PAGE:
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J Biol Chem. 1993 Jul 15;268(20):14972-80.

Laminin-binding protein 120 from brain is closely related to the dystrophin-associated glycoprotein, dystroglycan, and binds with high affinity to the major heparin binding domain of laminin.

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  • 1Centre for Research in Neurosciences, Montreal General Hospital Research Institute, McGill University, Montreal, Canada.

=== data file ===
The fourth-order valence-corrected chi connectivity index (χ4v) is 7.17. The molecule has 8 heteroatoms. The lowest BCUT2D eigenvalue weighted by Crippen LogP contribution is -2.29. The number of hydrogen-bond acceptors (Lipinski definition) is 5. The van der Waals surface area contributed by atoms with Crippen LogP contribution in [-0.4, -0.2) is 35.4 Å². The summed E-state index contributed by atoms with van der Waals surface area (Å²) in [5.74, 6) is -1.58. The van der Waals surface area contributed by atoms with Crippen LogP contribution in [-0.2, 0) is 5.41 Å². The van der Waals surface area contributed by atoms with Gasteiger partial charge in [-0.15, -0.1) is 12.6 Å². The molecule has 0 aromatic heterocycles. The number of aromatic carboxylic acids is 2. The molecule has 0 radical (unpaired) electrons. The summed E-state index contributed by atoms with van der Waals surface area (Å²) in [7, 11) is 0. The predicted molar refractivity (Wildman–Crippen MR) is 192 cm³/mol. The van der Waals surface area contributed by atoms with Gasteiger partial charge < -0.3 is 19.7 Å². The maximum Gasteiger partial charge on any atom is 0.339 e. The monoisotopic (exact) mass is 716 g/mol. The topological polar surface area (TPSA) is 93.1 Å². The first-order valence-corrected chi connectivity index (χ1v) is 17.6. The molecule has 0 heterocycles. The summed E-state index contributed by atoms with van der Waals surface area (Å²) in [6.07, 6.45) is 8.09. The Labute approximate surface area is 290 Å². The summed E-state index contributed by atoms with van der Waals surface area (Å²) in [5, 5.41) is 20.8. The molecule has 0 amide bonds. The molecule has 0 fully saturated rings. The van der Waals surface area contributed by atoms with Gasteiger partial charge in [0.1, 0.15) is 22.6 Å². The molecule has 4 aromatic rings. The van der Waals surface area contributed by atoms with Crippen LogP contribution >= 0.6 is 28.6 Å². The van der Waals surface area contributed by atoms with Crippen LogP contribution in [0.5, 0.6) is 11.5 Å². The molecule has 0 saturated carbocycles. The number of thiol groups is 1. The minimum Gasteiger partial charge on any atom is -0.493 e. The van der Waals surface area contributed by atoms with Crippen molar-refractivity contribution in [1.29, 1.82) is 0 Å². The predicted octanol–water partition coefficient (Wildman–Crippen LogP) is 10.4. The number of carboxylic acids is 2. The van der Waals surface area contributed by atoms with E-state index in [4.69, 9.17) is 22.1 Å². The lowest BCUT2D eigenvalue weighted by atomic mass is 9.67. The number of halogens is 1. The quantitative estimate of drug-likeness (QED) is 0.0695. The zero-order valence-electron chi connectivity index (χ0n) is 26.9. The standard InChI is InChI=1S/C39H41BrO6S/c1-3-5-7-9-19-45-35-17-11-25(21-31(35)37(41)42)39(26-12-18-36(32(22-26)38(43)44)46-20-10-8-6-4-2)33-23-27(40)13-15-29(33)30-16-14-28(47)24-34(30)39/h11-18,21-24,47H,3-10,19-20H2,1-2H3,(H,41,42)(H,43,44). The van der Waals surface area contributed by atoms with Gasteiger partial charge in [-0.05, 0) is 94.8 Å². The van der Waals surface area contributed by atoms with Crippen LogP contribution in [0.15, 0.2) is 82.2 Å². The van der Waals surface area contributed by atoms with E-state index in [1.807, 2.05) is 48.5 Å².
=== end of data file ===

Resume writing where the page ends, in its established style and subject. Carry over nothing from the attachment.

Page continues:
When brain proteins separated by SDS-polyacrylamide gel electrophoresis (PAGE) and transferred to nitrocellulose are probe with 125I-labeled laminin, a single broad band of approximately 120 kDa binds laminin specifically. We show here by two-dimensional electrophoresis and protein microsequencing that this band consists of two distinct laminin-binding proteins. One of these is the amyloid precursor protein. The other, laminin-binding protein (LBP) 120, is closely related to the dystrophin-associated glycoprotein, dystroglycan (156 kDa); 5 peptides from purified bovine brain LBP120, ranging in size from 7 to 19 residues, are up to 100% identical to the predicted amino acid sequence of muscle dystroglycan (ibraghimov-Beskrovanaya, O., Ervasti, J. M., Leveille, C. J., Slaughter, C. A., Sernett, S. W., and Campbell, K. P. (1992) Nature 355, 696-702). These protein microsequence data support the data of Ibraghimov-Beskrovnaya et al., which suggest that the dystroglycan precursor is processed into 120/156- and 43-kDa proteins. Moreover, the data suggest a revision in the position of the proposed cleavage site of the precursor. The glycosylation and extracellular localization of LBP120/dystroglycan are consistent with it being a cell surface laminin receptor. LBP120/dystroglycan, either as a native protein, or following SDS-PAGE and transfer to nitrocellulose, binds with high affinity (Kd = 90 nM) to a proteolytic fragment of laminin (E3) containing the major heparin binding domain. This binding is Ca(2+)-dependent and inhibited by low concentrations of heparin. Thus, LBP120/dystroglycan is a major non-integrin laminin receptor whose high affinity interaction with laminin may reflect a structural role in brain and muscle.

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